Spa Spy: Mexico | The Telegraph
The Telegraph | 7 March 2011
The Tides, Riviera Maya, Mexico
Our sleuth investigates the curative claims of wellbeing retreats worldwide
The spa The Tides, on the upmarket Mexican Caribbean coast – the Riviera Maya – is an intimate jungle hideaway with secluded villas. After five chilled days here, Spa Spy can report that The Tides’ spa is one of the most genuinely warm, welcoming, relaxing and – yes – healing, of the many spas she has experienced. Chic-ly rustic, it has a central round, thatched palapa and large outdoor treatment rooms that make the most of natural waterfalls, bird calls and swaying palms.
Spa Spy’s symptoms A long relationship had come to an end, followed by the upheaval of moving home and finding new friends. Spy’s head and heart felt heavy, but she remained optimistic and open minded that a tropical retreat could remedy her melancholy.
The prescription The spa offers traditional Mexican rituals, one of which being temascal, a word that comes from the Aztec meaning “house of steam”. The 90-minute ritual therapy in this “sweat lodge” – a squat igloo-looking stone structure for five or six people near the beach – claims to help purify the body and lift the spirit.
The procedure Spy had expected a passive steam room but should have read more closely the invitation to “participate in this therapeutic, relaxing and mystical journey”. To begin, Spy and three friends had to stand outside in the sunshine in their swimsuits to be purified by the young Mexican therapist, Teresa, the daughter of a shaman. Spy felt very self-conscious as she was waved with copal incense, before being asked to choose a traditional musical instrument (weird drum thing, anyone?) and crawl inside the stone room, where a large fire pit was surrounded by Mexican rugs. Once settled in the darkness, Teresa poured water over the hot slabs, the steam filled the blackness and Spy and friends were asked to express how they felt in a single word. Deciding to go with it and put my trust in her, Teresa led us through a symbolic journey. We breathed in the steam, smothered our dripping bodies with aloe, chanted and drummed and, an hour later, crawled out.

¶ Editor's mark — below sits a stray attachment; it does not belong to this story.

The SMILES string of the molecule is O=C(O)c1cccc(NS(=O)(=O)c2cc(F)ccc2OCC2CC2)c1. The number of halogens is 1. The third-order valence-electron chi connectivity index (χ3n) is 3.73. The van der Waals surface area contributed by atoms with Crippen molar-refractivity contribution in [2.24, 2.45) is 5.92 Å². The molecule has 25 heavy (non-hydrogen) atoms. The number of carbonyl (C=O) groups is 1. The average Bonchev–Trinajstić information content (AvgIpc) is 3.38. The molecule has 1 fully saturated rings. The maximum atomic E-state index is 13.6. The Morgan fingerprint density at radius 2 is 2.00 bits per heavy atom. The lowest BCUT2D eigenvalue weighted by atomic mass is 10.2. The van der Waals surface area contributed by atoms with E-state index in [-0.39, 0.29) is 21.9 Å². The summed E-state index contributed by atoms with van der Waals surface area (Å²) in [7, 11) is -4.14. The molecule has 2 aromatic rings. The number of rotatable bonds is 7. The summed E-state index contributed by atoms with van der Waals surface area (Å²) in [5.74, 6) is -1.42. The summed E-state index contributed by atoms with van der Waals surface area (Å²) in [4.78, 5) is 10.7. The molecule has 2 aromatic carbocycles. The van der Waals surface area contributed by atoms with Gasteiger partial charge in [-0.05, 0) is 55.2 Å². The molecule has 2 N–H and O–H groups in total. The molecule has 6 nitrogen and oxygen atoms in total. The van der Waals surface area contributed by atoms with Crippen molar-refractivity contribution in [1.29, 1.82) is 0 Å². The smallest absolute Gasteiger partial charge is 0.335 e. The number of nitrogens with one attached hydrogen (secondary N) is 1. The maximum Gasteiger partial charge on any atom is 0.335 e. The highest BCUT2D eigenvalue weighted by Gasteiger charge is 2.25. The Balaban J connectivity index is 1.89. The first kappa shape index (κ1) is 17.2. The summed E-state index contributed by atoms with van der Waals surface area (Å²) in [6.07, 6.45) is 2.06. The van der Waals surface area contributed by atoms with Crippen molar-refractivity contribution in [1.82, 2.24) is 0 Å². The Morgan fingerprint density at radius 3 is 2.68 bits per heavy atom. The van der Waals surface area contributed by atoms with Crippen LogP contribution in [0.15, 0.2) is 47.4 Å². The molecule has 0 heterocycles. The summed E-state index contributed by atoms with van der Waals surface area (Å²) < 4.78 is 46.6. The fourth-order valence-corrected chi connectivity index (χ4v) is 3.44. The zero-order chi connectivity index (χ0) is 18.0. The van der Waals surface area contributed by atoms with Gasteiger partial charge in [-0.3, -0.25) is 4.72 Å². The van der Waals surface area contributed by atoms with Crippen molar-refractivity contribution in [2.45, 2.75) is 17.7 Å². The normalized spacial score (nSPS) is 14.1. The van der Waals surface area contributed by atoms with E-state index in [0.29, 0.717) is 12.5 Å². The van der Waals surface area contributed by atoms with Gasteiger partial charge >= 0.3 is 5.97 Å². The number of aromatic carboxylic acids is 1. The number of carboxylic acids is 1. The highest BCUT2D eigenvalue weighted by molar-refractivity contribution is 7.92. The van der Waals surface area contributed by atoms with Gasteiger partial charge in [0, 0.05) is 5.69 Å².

The verdict Spy finds a guided visual journey more relaxing than being pummelled by hands, and she felt a real connection between the corporeal experience – the sweat and the chanting – and freeing the mind. The journey concluded with a crystallisation of Spy’s troubled thoughts into a powerful lightbulb moment. She had been stretched out of her comfort zone, and felt strong and alive. This, to her mind, was genuine therapy.
The medical opinion “This all makes good psychological sense,” says Professor David Peters. “Sometimes life leaves us feeling like we are stuck, and we need to get rid of something before we can move forward.” Spy implies she needs something that would work on body and soul. British society has no suitable rituals to rely on, but her journey into this intense, tropical, multi-media experience was designed to hit the spots the words of a counselling session probably wouldn’t have reached. Medical risks? “Not advisable for someone with cardiovascular problems, and really best suited to someone who is physically fit and sound of mind.”
The feelgood factor The spa is very much at the heart of the resort. There are flickering tea lights in big stone lanterns and the spacious villas have pretty textiles on a canopied bed, an outdoor shower, private pool, patio day bed and hammock for two. Bliss.
Details Thomson offers flights direct to Cancun four times a week. Prices from £499 (thomson.co.uk/flights; 0871 231 5595). Luxury Villa rates start at £360 per villa per night plus14 per cent lodging tax and a 15 per cent service charge (tidesrivieramaya.com).
Professor David Peters is Clinical Director at the School of Life Sciences, University of Westminster